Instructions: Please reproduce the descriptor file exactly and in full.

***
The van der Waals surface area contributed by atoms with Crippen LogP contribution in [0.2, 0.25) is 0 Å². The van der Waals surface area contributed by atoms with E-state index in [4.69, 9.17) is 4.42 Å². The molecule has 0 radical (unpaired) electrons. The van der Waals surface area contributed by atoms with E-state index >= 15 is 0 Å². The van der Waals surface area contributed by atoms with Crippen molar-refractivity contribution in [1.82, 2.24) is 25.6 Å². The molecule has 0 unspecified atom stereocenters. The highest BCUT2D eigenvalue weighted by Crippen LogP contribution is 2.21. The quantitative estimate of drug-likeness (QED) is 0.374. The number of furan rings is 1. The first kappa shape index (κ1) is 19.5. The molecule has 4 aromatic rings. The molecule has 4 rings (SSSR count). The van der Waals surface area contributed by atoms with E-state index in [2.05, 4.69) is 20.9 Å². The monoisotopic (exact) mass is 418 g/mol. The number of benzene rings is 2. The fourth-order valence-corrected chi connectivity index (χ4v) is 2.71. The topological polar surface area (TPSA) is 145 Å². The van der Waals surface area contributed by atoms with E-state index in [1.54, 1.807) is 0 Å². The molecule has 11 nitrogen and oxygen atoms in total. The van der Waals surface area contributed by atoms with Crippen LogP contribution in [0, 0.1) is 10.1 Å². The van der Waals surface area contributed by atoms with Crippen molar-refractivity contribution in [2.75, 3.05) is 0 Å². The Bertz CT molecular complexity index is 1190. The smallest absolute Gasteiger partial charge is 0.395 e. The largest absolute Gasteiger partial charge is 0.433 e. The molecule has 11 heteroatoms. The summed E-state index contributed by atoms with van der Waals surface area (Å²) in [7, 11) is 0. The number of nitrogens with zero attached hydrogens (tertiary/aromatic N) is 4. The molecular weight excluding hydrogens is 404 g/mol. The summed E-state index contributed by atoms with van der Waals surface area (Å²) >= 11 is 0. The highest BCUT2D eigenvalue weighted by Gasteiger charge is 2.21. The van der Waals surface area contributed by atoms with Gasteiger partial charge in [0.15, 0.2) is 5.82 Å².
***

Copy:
The van der Waals surface area contributed by atoms with Crippen LogP contribution in [0.2, 0.25) is 0 Å². The van der Waals surface area contributed by atoms with E-state index in [4.69, 9.17) is 4.42 Å². The molecule has 0 radical (unpaired) electrons. The van der Waals surface area contributed by atoms with E-state index >= 15 is 0 Å². The van der Waals surface area contributed by atoms with Crippen molar-refractivity contribution in [1.82, 2.24) is 25.6 Å². The molecule has 0 unspecified atom stereocenters. The highest BCUT2D eigenvalue weighted by Crippen LogP contribution is 2.21. The quantitative estimate of drug-likeness (QED) is 0.374. The number of furan rings is 1. The first kappa shape index (κ1) is 19.5. The molecule has 4 aromatic rings. The molecule has 4 rings (SSSR count). The van der Waals surface area contributed by atoms with E-state index in [2.05, 4.69) is 20.9 Å². The monoisotopic (exact) mass is 418 g/mol. The number of benzene rings is 2. The fourth-order valence-corrected chi connectivity index (χ4v) is 2.71. The topological polar surface area (TPSA) is 145 Å². The van der Waals surface area contributed by atoms with E-state index in [1.54, 1.807) is 0 Å². The molecule has 11 nitrogen and oxygen atoms in total. The van der Waals surface area contributed by atoms with Crippen LogP contribution in [0, 0.1) is 10.1 Å². The van der Waals surface area contributed by atoms with Crippen molar-refractivity contribution in [2.75, 3.05) is 0 Å². The Bertz CT molecular complexity index is 1190. The smallest absolute Gasteiger partial charge is 0.395 e. The largest absolute Gasteiger partial charge is 0.433 e. The molecule has 11 heteroatoms. The summed E-state index contributed by atoms with van der Waals surface area (Å²) in [7, 11) is 0. The number of nitrogens with zero attached hydrogens (tertiary/aromatic N) is 4. The molecular weight excluding hydrogens is 404 g/mol. The summed E-state index contributed by atoms with van der Waals surface area (Å²) >= 11 is 0. The highest BCUT2D eigenvalue weighted by Gasteiger charge is 2.21. The van der Waals surface area contributed by atoms with Gasteiger partial charge in [0.15, 0.2) is 5.82 Å².